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Over the holidays I re-read Prometheus Bound, the play by Aeschylus. (I read the Philip Vellacott translation, which is both elegant and modern, so I recommend it, but this one looks okay.) I mention it because hey, did you know that before Prometheus gave humanity fire and a little education, Zeus considered us to be an inferior blunder and was planning to wipe us all out and replace us with something better?
I've been listening to the excellent Pseudopod for a while, and hands down my favourite story they released in 2013 was Christine Brooke-Rose's "Red Rubber Gloves," narrated by the incomparable Kim Lakin-Smith. (The previous sentence contains a lame joke if you've listened to the story. My apologies.) Along with its sister podcasts, Escape Pod and PodCastle, Pseudopod offers some of the finest encounters with short fiction you're likely to have. I've written about this before, but one of the best things about the Pods is the way they meticulously match reader and story. Lakin-Smith's precise and unrushed narration really allows this story's hypnotic and horrifying repetitive nature to shine through. Load "Red Rubber Gloves" onto your mp3 player or perch your laptop next to you and have a listen. Better yet, listen while you're doing dishes or chopping up some nice, red meat for dinner.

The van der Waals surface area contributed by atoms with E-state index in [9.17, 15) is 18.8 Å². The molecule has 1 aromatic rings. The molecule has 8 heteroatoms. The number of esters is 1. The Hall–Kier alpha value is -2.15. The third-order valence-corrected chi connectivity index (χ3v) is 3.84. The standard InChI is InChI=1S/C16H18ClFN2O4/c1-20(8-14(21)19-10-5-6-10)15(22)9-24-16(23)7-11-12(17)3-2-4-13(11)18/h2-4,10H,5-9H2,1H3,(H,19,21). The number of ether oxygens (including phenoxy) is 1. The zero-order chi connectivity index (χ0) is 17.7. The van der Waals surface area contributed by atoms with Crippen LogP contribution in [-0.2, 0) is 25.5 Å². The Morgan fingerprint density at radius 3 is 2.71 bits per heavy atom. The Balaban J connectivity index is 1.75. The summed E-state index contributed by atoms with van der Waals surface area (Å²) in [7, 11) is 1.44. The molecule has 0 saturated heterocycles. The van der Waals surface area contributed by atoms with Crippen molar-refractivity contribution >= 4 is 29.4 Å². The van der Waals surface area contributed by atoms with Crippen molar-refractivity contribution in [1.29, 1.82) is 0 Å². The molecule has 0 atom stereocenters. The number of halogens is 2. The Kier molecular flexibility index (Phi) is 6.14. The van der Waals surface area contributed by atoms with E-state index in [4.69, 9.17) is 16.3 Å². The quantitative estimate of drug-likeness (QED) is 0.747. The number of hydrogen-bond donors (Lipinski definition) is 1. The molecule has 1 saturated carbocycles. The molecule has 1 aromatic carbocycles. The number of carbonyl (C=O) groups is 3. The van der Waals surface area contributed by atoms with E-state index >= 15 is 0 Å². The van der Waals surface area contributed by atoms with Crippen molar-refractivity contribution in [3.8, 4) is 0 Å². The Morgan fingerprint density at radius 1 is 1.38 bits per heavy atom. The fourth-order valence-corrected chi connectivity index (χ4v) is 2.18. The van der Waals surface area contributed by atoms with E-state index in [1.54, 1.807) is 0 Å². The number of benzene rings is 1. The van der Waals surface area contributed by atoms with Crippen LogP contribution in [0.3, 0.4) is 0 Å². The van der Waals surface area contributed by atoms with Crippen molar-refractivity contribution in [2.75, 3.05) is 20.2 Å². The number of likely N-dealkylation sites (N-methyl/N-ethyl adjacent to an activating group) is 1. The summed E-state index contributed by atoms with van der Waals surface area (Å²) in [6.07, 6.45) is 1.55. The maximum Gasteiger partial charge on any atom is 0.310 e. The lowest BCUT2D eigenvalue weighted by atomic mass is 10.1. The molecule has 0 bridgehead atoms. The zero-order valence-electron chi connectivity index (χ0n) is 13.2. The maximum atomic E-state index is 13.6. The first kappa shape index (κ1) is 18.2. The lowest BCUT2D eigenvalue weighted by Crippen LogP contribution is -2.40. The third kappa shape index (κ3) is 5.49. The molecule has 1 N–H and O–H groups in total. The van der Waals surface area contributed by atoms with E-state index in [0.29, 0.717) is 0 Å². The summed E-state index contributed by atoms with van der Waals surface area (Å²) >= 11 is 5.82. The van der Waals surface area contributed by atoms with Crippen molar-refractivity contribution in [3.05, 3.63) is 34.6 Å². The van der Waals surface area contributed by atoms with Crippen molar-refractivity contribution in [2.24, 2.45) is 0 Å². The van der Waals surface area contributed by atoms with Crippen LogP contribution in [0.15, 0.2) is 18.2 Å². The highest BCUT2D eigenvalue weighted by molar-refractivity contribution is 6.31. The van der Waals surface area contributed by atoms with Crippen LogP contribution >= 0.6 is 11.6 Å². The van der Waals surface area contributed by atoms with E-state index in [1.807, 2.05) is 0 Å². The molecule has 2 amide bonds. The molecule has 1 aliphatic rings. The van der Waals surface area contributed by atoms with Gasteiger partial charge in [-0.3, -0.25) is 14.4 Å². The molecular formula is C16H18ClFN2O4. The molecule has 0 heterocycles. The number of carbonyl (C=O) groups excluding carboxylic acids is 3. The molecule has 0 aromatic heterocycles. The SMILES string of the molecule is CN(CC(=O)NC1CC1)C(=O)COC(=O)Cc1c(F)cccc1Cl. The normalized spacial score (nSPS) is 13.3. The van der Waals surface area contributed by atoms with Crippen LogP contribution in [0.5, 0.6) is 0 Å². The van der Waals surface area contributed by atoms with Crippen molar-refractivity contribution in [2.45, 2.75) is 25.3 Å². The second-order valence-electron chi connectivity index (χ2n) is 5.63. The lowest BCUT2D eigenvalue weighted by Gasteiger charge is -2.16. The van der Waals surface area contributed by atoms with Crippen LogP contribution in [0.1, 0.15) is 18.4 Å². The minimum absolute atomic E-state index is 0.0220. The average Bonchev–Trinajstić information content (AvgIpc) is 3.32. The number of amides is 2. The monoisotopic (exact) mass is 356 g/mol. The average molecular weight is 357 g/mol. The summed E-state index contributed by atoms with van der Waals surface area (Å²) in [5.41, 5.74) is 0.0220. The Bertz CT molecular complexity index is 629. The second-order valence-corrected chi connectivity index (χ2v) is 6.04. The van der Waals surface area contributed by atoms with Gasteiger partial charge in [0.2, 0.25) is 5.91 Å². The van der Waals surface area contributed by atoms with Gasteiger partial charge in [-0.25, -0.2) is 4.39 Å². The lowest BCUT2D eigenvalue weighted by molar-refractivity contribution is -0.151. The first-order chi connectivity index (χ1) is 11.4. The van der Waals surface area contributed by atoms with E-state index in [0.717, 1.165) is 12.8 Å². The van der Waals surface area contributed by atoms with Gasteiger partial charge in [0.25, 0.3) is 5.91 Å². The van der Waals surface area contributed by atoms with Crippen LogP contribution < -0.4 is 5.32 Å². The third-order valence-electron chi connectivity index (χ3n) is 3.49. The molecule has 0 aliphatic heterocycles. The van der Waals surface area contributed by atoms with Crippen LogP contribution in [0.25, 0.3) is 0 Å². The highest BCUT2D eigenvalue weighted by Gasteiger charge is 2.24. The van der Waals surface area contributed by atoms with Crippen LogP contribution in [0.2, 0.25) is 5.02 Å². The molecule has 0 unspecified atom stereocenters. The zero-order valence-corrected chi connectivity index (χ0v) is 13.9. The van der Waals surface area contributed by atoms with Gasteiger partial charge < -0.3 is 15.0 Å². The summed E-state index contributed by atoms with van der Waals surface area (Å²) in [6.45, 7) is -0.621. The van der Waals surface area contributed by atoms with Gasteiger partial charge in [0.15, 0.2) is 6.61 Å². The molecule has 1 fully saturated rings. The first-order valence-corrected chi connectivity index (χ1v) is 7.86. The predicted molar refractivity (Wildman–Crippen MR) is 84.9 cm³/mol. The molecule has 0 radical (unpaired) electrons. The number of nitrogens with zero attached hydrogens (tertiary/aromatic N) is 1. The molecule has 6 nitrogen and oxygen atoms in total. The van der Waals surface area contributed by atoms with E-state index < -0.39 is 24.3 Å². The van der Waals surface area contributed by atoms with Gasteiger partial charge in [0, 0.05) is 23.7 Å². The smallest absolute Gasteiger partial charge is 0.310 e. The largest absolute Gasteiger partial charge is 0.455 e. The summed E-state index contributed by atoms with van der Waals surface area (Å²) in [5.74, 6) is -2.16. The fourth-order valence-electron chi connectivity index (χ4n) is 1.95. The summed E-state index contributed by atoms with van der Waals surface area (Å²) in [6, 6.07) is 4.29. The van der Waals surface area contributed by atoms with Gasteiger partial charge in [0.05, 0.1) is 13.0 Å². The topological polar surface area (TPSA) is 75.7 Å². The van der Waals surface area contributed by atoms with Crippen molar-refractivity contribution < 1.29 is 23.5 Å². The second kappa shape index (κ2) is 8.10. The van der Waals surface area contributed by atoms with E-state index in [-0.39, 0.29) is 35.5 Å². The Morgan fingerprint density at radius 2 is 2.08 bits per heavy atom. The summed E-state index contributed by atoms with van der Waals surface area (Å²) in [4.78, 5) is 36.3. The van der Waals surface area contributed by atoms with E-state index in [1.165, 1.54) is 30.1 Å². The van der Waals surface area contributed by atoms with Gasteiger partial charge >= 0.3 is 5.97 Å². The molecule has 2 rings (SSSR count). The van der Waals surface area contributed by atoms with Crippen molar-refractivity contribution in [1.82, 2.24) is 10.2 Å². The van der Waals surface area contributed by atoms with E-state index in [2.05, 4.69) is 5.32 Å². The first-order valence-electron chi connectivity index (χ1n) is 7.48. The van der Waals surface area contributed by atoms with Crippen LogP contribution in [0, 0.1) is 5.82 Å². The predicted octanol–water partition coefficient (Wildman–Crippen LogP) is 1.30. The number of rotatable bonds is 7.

Zombies vs. Vampires, right? If you are *ahem* of a certain vintage, you'll remember the explosion of blood-sucking deliciousness spawned by Anne Rice and others, the resurgence of interest in Bram Stoker's work back in the 1990s, and sundry other events that resulted in David Bowie starring in a vampire movie that never once used the word "vampire." In an excellent column for Nightmare Magazine, Nancy Kilpatrick considers some of the many factors that make zombies the more salient of the two monsters in this modern world of ours today ("And Then the Zombie Killed the Vampire").
In order to jump start my year, I'm working my way through Holly Lisle's free flash fiction course (aka "How to Write Flash Fiction that Doesn't Suck"). Flash is great because you can practice building character, setting, situation, and all that without the investment of a longer story or (gasp!) a whole novel manuscript, and, thanks to our ever-decreasing attention spans, it's more salable than ever. The course includes three lessons in fill-out-these-forms format, and helps you draft five different stories simultaneously, so it's great if you don't feel like writing, and when you're all done, you'll have a lot to show for it. If you're skeptical, this review is worth reading even if all you get out of it is how to write curmudgeonly reviews.